Business Irish

Sunday 22 April 2018

Anglo results for first half to show big reduction in its losses


Laura Noonan

Laura Noonan

Anglo Irish Bank is expected to this week reveal dramatically reduced losses for the first six months of this year.

Ireland's most toxic bank smashed records for the worst results in Irish corporate history in 2009 and 2010.

Anglo will report half-year results on Friday, when bosses will reveal a performance vastly improved from the €8.2bn lost in the first half of 2010, the Irish Independent understands.

Sources even suggested the bank's result for the first half of the year could be better than that of AIB, which lost €2.6bn in the six months to end June.

Anglo's better results reflect the massive write-offs that have already been taken over the last two years, as the bank booked losses of €12.7bn in 2009 and €17.7bn in 2010. A significant whack of those losses -- €8.9bn in 2010 alone -- related to distressed property loans that were transferring to NAMA.

By the end of 2010, Anglo had just €1.1bn of loans left to transfer to NAMA and €148m of provisions had already been taken on those, so NAMA charges for the first half of 2011 are expected to be minimal.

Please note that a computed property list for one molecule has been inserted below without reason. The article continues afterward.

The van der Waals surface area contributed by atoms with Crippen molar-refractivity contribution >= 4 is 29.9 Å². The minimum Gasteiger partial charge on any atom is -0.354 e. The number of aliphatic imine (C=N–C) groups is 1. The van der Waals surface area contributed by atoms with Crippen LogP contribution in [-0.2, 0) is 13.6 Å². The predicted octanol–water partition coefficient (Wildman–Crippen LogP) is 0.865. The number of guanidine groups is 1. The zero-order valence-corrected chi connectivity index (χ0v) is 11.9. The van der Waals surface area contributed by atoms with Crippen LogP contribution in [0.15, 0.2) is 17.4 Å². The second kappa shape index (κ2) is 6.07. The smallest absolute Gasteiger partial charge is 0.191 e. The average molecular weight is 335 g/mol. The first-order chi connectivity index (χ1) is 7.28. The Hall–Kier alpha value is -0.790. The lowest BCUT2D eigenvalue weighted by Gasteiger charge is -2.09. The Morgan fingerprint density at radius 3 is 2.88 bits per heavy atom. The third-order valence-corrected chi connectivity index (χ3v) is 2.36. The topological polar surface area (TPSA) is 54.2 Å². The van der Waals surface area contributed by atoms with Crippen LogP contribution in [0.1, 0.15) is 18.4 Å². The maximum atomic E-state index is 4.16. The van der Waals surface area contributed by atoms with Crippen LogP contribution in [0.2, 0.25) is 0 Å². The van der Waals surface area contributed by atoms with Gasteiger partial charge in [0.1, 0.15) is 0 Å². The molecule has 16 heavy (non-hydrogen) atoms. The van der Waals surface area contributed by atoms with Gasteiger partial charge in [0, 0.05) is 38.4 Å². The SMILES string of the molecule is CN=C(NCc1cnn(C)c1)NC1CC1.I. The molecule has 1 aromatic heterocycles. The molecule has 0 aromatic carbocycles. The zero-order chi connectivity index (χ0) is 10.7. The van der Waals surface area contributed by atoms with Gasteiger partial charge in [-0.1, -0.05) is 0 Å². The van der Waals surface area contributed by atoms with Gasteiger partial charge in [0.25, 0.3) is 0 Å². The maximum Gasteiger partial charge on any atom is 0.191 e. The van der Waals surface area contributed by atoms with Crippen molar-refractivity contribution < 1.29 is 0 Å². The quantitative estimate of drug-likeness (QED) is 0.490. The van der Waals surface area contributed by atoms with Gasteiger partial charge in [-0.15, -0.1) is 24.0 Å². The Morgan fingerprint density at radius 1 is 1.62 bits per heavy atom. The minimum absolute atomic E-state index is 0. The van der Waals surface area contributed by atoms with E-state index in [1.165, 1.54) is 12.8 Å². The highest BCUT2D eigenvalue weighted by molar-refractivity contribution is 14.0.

Anglo's remaining non-NAMA loan book -- totalling €33.9bn at the end of 2010 -- had already taken impairments of almost €9.6bn going into the 2011 period.

Since these loans are largely the healthier, non-property part of Anglo's portfolio, further significant provisions are not expected in the first half of the year.

The results were given to the Department of Finance after Anglo's July board meeting, the Irish Independent understands. A spokesman for the department declined to comment ahead of the results' publication, as did Anglo.


Anglo's half-year results announcement may also include an update on the sale of the bank's €9.5bn US loan book, which will draw second-round bids tomorrow.

The bank is expected to sell the book at about 70pc of its "face value", but even at that level the transaction would still improve the bank's capital position and reduce its reliance on cheap central-bank funding.

Anglo's results come almost two months after the official merger between Ireland's most toxic bank and Ireland's most toxic building society, Irish Nationwide.

The merged institution, dubbed Irish Bank Resolution Corporation, is expected to be wound down over a 10-year period.

Irish Independent

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